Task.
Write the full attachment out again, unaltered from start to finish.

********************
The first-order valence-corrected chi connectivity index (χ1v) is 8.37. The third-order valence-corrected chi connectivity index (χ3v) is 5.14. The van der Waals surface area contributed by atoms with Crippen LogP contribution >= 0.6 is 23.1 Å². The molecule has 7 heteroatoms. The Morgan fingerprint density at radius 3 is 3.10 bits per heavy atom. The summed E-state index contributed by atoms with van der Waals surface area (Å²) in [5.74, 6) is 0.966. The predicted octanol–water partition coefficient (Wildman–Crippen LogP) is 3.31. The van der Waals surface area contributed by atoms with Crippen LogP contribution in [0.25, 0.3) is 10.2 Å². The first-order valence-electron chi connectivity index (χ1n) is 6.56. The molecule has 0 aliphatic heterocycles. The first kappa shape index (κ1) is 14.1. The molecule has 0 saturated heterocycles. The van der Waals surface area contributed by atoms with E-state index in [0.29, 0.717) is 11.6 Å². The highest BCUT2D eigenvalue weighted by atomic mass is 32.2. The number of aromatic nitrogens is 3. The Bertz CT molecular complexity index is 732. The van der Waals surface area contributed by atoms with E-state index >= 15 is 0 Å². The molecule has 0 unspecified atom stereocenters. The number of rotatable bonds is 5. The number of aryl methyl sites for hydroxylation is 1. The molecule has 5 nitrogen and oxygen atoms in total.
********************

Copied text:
The first-order valence-corrected chi connectivity index (χ1v) is 8.37. The third-order valence-corrected chi connectivity index (χ3v) is 5.14. The van der Waals surface area contributed by atoms with Crippen LogP contribution >= 0.6 is 23.1 Å². The molecule has 7 heteroatoms. The Morgan fingerprint density at radius 3 is 3.10 bits per heavy atom. The summed E-state index contributed by atoms with van der Waals surface area (Å²) in [5.74, 6) is 0.966. The predicted octanol–water partition coefficient (Wildman–Crippen LogP) is 3.31. The van der Waals surface area contributed by atoms with Crippen LogP contribution in [0.25, 0.3) is 10.2 Å². The first-order valence-electron chi connectivity index (χ1n) is 6.56. The molecule has 0 aliphatic heterocycles. The first kappa shape index (κ1) is 14.1. The molecule has 0 saturated heterocycles. The van der Waals surface area contributed by atoms with E-state index in [0.29, 0.717) is 11.6 Å². The highest BCUT2D eigenvalue weighted by atomic mass is 32.2. The number of aromatic nitrogens is 3. The Bertz CT molecular complexity index is 732. The van der Waals surface area contributed by atoms with E-state index >= 15 is 0 Å². The molecule has 0 unspecified atom stereocenters. The number of rotatable bonds is 5. The number of aryl methyl sites for hydroxylation is 1. The molecule has 5 nitrogen and oxygen atoms in total.